Mueller’s investigation saw the indictment of 34 individuals, including Trump’s former campaign chairman Paul Manafort and former national security adviser Michael Flynn.

 

Salvation Army serves 9,600 meals to flood victims

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Omaha, NE (KMTV) — As of Saturday, the Salvation Army has served approximately 9,600 meals to those affected by floods–and the number will continue to grow next week.

With more than ten mobile kitchens moving around flood-impacted areas of western Iowa and eastern Nebraska, the Salvation Army Western Division pushed forward with its flood relief efforts on Saturday as the week came to a close.

According to a press release from The Salvation Army, it is estimated that they served some 9,600 meals, over 10,000 drinks and more than 10,000 snacks. About 2,250 volunteer hours have been tallied up to this point as well.

The following is a review from the press release of Saturday’s efforts, along with a look ahead to next week:

In Council Bluffs—The Council Bluffs Corps team was in action Saturday in Mills and Fremont Counties in southwest Iowa. Among their work there: doing intake at a food-and-supplies distribution center in Glenwood, Iowa. The team is now planning to spearhead three-meal-per-day food-service operations starting midweek next week in Hamburg, Iowa. It also plans to distribute flood clean-up kits there in the coming days.

In Sioux City—The Sioux City team continues to provide refreshments in the nearby community of Hornick, Iowa, and is set to resume food service there on Monday. Officers and staff plan to head over to Ponca, Nebraska, next week to assist with flood-relief efforts there.

In Omaha—Officers, staff, and volunteers from the Kroc Center continued food service today in several Sarpy County lakeside communities. Elsewhere, the Disaster Resource Center continued its operations near 84th and Center—both distributing flood-relief items and taking in donations thereof. It’s open again Sunday (12 p.m.-5 p.m.) and will continue operations next week.

In Fremont—Officers, staff, and volunteers have been distributing flood clean-up kits, and continue to work in food-service functions in town, as well.

Several Washington Capitals players say they will skip the team’s White House visit Monday

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(CNN) — When the NHL champion Washington Capitals visit the White House on Monday, they’ll do so without a few key members of their Stanley Cup-winning team.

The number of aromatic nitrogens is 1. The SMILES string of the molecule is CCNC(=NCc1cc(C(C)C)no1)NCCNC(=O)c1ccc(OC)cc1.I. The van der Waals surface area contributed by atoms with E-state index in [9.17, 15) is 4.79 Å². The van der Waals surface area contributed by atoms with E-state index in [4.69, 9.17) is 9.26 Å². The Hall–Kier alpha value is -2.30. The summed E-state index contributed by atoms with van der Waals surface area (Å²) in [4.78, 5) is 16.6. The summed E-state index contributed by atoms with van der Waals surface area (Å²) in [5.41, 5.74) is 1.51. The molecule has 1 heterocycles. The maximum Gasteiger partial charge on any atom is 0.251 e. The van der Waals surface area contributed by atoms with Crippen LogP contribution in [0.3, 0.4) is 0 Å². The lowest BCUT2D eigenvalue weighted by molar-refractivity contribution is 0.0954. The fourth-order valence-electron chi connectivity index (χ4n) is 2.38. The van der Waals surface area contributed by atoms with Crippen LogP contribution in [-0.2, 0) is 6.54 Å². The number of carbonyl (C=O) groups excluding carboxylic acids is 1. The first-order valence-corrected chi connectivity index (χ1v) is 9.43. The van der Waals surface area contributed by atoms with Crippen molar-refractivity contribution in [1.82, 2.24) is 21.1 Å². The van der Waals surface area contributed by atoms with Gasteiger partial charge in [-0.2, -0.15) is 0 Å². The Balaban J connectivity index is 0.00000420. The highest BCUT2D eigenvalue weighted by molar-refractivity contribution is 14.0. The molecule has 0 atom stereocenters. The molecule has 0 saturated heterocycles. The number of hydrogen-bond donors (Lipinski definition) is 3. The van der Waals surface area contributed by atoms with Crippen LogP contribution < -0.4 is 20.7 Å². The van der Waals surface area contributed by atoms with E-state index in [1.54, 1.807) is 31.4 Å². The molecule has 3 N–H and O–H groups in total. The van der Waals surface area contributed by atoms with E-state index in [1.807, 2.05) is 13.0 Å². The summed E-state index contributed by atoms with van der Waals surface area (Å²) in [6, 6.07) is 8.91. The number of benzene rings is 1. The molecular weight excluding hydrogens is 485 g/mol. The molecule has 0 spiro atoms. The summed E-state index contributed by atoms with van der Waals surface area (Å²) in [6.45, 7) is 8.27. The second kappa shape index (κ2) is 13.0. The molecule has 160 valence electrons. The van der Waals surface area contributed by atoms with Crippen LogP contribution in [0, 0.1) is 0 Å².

Braden Holtby, the Caps’ star goalie, will not attend the event because he wishes “to stay true to my values,” he said Friday in a video on NHL.com.

“For me, it’s just a personal thing. I believe in what I believe in, and in order to stick to those values, I think I have to do what I feel is right,” Holtby said. “But that doesn’t make a difference on anyone else’s decision. We stick by every single teammate that we have and their decision.”

Holtby, who was born in Saskatchewan, Canada, said his support for the LGBTQ community was one factor in his decision not to attend.

“My family and myself, we believe in a world where humans are treated with respect regardless of your stature or what you’re born into,” he said.

A Capitals spokesman said the team, which won its first-ever title last June, will take part in a private tour and meet President Trump in the Oval Office. There will be no official ceremony or media availability while the team is at the White House.

Holtby is one of several Capitals players from last year’s team who have said they won’t attend the ceremonial visit at the White House — a traditional event for championship teams that has increasingly become politicized in recent years.

Devante Smith-Pelly, a major goal-scorer during Washington’s playoff run who now plays with the minor league Hershey Bears, said last June that he would not visit the White House because of Trump’s polarizing comments.

“The things that he spews are straight-up racist and sexist,” Smith-Pelly, who is black, told Postmedia. “Some of the things he’s said are pretty gross. I’m not too into politics, so I don’t know all his other views, but his rhetoric I definitely don’t agree with.”

Capitals forward Brett Connolly said last August that he also would not attend, according to SportsNet.

“For me, I just don’t think it’s the right thing to do. Everyone is entitled to their opinion,” Connolly said. “I think there’ll be a few guys not going, too. Like I said, it has nothing to do with politics. It’s about what’s right and wrong. And we’ll leave it at that.”

But plenty of Caps players have said they will attend, including the team’s star, playoff MVP Alex Ovechkin. The Russian-born player told the Washington Post he was “excited” to go to the White House.

Trump’s history with other sports champions

The Capitals’ triumph last June was the first championship for a Washington, DC, team in one of the four major sports leagues in more than 25 years.

After their title, Trump praised the team and Ovechkin in a tweet.

“Congratulations to the Washington Capitals on their GREAT play and winning the Stanley Cup Championship. Alex Ovechkin, the team captain, was spectacular – a true Superstar! D.C. is popping, in many ways. What a time!”